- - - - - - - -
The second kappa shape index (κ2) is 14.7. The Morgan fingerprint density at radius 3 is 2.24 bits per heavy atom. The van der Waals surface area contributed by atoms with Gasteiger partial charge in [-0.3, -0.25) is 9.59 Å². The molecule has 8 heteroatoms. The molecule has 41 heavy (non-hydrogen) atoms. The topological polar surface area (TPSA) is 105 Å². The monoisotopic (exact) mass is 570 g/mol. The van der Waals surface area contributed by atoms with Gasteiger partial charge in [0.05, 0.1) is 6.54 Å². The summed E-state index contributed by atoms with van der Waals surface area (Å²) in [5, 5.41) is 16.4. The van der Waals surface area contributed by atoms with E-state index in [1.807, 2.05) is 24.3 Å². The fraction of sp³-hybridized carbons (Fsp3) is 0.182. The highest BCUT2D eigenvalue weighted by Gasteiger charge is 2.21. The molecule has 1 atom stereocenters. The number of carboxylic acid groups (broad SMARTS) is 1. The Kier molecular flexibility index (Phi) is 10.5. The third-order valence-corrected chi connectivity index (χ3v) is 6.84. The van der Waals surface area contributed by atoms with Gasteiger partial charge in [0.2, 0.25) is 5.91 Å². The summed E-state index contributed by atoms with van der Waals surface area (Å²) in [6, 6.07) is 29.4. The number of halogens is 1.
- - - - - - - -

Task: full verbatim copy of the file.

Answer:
The second kappa shape index (κ2) is 14.7. The Morgan fingerprint density at radius 3 is 2.24 bits per heavy atom. The van der Waals surface area contributed by atoms with Gasteiger partial charge in [-0.3, -0.25) is 9.59 Å². The molecule has 8 heteroatoms. The molecule has 41 heavy (non-hydrogen) atoms. The topological polar surface area (TPSA) is 105 Å². The monoisotopic (exact) mass is 570 g/mol. The van der Waals surface area contributed by atoms with Gasteiger partial charge in [0.05, 0.1) is 6.54 Å². The summed E-state index contributed by atoms with van der Waals surface area (Å²) in [5, 5.41) is 16.4. The van der Waals surface area contributed by atoms with E-state index in [1.807, 2.05) is 24.3 Å². The fraction of sp³-hybridized carbons (Fsp3) is 0.182. The highest BCUT2D eigenvalue weighted by Gasteiger charge is 2.21. The molecule has 1 atom stereocenters. The number of carboxylic acid groups (broad SMARTS) is 1. The Kier molecular flexibility index (Phi) is 10.5. The third-order valence-corrected chi connectivity index (χ3v) is 6.84. The van der Waals surface area contributed by atoms with Gasteiger partial charge in [0.2, 0.25) is 5.91 Å². The summed E-state index contributed by atoms with van der Waals surface area (Å²) in [6, 6.07) is 29.4. The number of halogens is 1.